Local activists say CPS is not teaching enough black history to students<> WBEZ: Some local leaders are concerned about the lack of African American history education in Chicago Public Schools. Mattie Butler runs a community organization called Woodlawn East Community and Neighbors.

Congratulations Are In Order Tim Furman: I'd like to take this moment to congratulate all teachers who have made it into their fourth year of teaching. Already you have spent more time practicing the profession than Michelle Rhee did. I have admitted before on this blog that I myself was just as misinformed and arrogant as Ms. Rhee is after my third year of teaching.

CPS Restores Latin, African American Lit Classes After Student Petition DNAI: CPS said Latin and African-American literature classes will still count as core credits at Jones Prep.
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  • Madison Wisconsin: First--get you money back from that Iowa head-hunter--you got ripped--these are the two candidates they gave you? Two-Cheatum can go if she would only take all the testing she brought to CPS with her. Three-good luck you need it!

  • Follow the CPS money CPS spends on testing---
    (Makes you wonder if UNO has a contract on this too!)
    CTU testing committee: Full disclosure of the cost, schedule, nature and purpose of all standardized tests--right on.
    Our students will remember that they were tested since they are tested so much--not what they learned or the fun they had learning it.
    Would Rahm allow his children to be tested this much? Would BBB allow her grandchildren to be tested so much?

  • OT: CPS central office is chasing away high quality principals--though that may be what CPS wants. There will be many who will get out--since no one, including BBB is listening to principals. Your memos do not motivate BBB and then our schools have to pay for the ink, paper and person to make all the copies you want.
    Get this--principals have to pay a few hundred $$ to go to the meeting to find out how they are going to be evaluated by CPS. That's how much CPS cares!
    Not one area officer has come from a school at level 3 and made their school to level 1. Many 'chiefs' have no background in a Chicago school and are only using their position as a stepping stone. Some chiefs have never worked in a school as a principal of over 400 students--yet are in charge of the most overcrowded schools in the city.
    These prep programs are only sending student principals to level one schools to learn about being a principal instead of level 2 or 3 schools where things are moving up--New principals will be shocked when they get into a level 3 school thinking that it will work the same as level one.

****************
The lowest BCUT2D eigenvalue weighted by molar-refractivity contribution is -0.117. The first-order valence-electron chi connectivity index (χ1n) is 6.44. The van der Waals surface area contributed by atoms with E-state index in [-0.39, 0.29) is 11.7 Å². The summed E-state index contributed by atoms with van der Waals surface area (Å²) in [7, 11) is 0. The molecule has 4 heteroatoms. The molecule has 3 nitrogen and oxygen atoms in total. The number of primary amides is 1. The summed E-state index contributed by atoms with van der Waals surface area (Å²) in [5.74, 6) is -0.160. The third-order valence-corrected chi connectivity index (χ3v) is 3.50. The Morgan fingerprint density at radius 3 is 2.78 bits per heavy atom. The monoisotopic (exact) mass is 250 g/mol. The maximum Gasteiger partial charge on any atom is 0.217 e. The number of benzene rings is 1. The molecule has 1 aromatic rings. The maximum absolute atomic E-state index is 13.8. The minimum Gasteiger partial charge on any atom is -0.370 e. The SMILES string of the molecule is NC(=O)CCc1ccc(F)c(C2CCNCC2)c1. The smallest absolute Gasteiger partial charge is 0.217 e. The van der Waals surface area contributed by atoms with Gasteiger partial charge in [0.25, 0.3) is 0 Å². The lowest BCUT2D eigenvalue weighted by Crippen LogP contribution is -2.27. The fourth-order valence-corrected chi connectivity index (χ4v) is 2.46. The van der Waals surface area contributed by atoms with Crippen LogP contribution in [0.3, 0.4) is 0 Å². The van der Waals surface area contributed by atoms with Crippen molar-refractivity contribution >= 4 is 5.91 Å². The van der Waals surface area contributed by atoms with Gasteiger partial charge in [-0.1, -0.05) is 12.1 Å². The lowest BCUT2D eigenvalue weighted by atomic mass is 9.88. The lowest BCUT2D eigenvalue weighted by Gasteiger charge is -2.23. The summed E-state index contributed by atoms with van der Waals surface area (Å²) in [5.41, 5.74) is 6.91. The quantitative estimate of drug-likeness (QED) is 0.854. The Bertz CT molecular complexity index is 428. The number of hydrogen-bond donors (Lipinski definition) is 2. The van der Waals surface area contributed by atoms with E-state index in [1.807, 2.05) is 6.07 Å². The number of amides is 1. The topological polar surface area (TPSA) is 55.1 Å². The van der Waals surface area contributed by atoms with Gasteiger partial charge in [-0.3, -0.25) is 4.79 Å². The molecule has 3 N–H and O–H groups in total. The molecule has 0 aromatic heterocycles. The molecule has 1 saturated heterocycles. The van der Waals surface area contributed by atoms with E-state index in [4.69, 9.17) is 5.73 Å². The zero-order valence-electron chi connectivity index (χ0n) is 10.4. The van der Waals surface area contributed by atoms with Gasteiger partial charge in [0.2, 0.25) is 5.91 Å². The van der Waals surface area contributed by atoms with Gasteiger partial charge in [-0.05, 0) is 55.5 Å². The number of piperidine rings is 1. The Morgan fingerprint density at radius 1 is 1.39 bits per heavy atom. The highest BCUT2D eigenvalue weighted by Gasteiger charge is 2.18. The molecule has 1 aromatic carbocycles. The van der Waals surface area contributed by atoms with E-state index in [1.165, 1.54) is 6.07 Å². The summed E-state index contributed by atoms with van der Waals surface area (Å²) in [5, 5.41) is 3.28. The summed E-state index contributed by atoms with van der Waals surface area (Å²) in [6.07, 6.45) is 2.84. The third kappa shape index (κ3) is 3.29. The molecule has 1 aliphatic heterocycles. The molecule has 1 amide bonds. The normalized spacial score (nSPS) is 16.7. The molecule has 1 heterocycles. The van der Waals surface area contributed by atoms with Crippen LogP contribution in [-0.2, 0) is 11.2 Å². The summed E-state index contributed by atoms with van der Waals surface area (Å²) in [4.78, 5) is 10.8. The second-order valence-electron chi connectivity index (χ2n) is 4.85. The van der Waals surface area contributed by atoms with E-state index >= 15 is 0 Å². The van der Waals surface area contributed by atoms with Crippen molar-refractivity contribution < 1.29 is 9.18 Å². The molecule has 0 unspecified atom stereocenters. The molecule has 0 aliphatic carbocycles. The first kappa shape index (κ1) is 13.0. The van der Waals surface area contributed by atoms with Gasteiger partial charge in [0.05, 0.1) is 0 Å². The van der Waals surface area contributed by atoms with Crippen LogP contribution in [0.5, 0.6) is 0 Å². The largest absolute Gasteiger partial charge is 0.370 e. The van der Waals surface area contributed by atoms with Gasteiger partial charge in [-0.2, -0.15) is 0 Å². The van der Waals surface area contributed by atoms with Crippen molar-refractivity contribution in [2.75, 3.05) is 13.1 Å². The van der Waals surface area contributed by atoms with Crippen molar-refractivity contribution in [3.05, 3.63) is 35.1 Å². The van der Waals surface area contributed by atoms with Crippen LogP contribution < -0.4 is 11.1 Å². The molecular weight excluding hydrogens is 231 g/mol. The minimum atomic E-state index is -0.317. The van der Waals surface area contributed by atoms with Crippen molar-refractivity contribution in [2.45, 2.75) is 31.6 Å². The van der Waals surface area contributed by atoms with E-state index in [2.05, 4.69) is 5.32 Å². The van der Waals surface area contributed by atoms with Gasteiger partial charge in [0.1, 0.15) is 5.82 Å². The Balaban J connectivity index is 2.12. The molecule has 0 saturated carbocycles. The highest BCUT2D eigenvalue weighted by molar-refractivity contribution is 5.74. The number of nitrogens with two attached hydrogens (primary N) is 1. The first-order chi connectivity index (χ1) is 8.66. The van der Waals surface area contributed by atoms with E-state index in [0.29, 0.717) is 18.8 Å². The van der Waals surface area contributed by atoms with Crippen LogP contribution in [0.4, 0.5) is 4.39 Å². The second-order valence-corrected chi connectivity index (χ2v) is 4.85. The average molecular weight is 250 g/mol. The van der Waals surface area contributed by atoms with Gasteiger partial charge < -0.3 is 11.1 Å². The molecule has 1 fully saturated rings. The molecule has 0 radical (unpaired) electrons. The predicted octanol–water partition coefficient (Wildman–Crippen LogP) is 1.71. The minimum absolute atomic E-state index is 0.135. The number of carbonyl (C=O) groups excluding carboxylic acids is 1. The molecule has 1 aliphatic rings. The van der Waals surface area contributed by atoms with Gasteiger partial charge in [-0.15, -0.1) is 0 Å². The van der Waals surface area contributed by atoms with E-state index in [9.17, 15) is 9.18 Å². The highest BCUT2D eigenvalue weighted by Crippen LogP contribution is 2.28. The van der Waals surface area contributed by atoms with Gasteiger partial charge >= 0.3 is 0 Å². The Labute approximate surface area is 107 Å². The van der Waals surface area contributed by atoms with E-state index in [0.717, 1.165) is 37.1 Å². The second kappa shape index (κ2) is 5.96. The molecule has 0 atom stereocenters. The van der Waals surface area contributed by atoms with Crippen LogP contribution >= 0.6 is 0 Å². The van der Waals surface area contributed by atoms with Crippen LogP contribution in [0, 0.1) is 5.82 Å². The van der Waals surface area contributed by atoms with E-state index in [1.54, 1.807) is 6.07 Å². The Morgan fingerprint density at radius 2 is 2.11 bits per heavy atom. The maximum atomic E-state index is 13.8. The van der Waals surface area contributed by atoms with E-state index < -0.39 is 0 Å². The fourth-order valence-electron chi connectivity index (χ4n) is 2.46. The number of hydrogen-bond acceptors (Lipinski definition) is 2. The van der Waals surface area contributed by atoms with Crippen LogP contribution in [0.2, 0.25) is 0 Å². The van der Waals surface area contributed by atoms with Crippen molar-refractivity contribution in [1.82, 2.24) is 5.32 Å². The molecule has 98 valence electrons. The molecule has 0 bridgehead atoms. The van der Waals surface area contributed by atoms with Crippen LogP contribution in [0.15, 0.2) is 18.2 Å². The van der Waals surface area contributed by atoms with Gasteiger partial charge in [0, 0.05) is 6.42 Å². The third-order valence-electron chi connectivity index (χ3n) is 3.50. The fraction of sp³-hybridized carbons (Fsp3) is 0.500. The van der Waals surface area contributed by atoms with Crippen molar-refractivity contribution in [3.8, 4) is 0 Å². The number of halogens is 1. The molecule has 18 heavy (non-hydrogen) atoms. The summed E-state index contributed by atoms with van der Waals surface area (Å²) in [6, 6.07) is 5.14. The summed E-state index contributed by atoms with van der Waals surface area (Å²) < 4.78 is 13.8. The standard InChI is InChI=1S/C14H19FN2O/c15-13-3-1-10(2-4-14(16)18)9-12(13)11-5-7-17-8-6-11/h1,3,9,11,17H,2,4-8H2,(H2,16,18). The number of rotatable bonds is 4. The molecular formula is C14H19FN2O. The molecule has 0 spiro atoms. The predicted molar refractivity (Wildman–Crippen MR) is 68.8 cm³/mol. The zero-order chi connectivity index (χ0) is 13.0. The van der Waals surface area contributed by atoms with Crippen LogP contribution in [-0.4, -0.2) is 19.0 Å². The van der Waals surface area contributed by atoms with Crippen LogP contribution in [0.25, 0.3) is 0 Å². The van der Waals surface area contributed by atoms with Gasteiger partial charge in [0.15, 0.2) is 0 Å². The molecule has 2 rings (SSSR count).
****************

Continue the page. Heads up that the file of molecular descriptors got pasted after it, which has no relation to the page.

One program have actors lead the mock sessions--waste of money

  • In reply to district299reader:

    Why is this surprising? CPS has been chasing away "high quality" teachers for years....this is very obvious with special teachers.....the sharper they are the faster they bail...sharp employees question and that is the last thing central office wants is those who question.....

  • In reply to district299reader:

    According to data I posted on this blog CPS has hired around 200 special education teachers from August 2012 through Jan 2013. Not one teacher on this site questioned that data, so I think to be fair given the level of retirements last year CPS did hire a lot of special education teachers. Vacant positions for special education are now around 115.

    Here is what I find interesting in the general comments by teachers is the blame placed on the CPS central administration for the failure to retain high quality teachers. I think that is not correct. All the data I have seen indicates that CPS teacher retention is driven by school based factors, in particular principal relations with staff, the location of the school in a high or lower poverty community, and the actual working conditions in the building. Non-compliance issues in special education exist in suburban and rural districts just like in Chicago, special education teachers who leave CPS looking for districts that are both compliant and supportive of special education programs could be looking for a long time in this state.